Raising an Unrelated Child in Indiana Paternity Matters

In Indiana, paternity cases establish the child’s biological parentage which is in the child’s best interest. There is a public policy interest to establish paternity for the children in Indiana while also maintaining as much normalcy as possible in the child’s life. While establishing biological parentage is important it is equally important for those individuals raising unrelated children to understand their rights and legal implications. This blog discusses raising an unrelated child in Indiana and how legal counsel can help you understand your rights. 

First, Indiana Law has a rebuttable presumption regarding the child’s biological father. Pursuant to Indiana Code 31-14-7-2, “[i]f there is not a presumed biological father under section 1 of this chapter, there is a rebuttable presumption that a man is the child’s biological father if, with the consent of the child’s mother, the man: (1) receives the child into the man’s home; and (2) openly holds the child out as the man’s biological child.” However, it is important to note that the presumption does not establish paternity and that paternity is established pursuant to Indiana Code 31-14-2-1. There are many instances where a man who has not established paternity or is knowingly unrelated raises a child in their home or openly holds the child out as their own biological child. The presumption exists to ensure that there is integrity of the parent-child relationship, regardless of the lack of biological connection.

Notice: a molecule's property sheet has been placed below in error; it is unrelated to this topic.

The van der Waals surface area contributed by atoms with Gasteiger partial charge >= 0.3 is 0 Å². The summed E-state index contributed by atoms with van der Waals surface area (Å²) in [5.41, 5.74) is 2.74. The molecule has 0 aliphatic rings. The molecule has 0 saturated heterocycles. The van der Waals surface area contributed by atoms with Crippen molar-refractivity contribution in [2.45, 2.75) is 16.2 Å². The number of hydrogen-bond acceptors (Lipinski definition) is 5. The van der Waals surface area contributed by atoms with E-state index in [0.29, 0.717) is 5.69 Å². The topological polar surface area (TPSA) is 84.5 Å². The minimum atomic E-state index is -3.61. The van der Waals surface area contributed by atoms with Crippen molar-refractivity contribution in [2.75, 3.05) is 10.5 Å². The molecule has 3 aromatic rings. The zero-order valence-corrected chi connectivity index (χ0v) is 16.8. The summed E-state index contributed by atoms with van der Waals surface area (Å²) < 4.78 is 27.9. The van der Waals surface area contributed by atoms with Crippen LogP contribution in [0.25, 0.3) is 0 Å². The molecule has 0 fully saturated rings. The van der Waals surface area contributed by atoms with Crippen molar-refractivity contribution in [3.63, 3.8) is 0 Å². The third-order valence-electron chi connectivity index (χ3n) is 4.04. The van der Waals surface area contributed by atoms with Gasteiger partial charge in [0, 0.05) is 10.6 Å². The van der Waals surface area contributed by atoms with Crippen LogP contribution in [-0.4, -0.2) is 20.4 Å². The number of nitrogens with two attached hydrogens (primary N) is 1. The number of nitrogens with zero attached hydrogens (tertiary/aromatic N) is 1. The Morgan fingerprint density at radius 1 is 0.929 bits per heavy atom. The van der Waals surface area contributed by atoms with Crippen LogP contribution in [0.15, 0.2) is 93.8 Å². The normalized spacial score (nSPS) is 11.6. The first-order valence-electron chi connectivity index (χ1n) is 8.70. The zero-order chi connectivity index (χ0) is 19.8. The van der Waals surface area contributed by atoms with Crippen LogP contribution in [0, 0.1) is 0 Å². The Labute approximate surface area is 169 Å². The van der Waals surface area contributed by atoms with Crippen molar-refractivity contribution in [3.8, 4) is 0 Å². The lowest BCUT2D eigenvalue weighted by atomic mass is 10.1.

Notably, the presumption can be rebutted if genetic testing establishes non-paternity and then the presumed father may petition the court to terminate their paternity status and rights. That is just one option. Another option would be that the unrelated individual has raised and cared for the child for many years and they petition the court requesting parenting time or custody. This usually requires the unrelated individual to pursue custody or parenting time as a de facto custodian. Pursuant to Indiana Code 31-9-2-35.5 establishes that de facto custodian, “means a person who has been the primary caregiver for, and financial support of, a child who has resided with the person for at least: (1) six (6) months if the child is less than three (3) years of age; or (2) one (1) year if the child is at least three (3) years of age. Any period after a child custody proceeding has been commenced may not be included in determining whether the child has resided with the person for the required minimum period.” The Indiana courts recognize the importance of maintaining these relationships with children, and upon a showing of the circumstances will the courts make their determination. 

It is important to keep in mind that upon petitioning the court for parenting time or custody as an unrelated parent, there may be child support implications to consider. Overall, unrelated parents raising a child have many legal avenues to pursue in the Indiana courts. While this is a lot of information, the assistance of an experienced family law attorney can make a difference in your matter. The attorneys at Ciyou & Associates, P.C. have an extensive background in paternity and de facto custodianship matters. We are here to assist you in navigating parenting time, custody, etc. for an unrelated parent. This blog was written by attorneys at Ciyou & Associates, P.C. and this blog is not intended as specific legal advice or solicitation of services. This is an advertisement.


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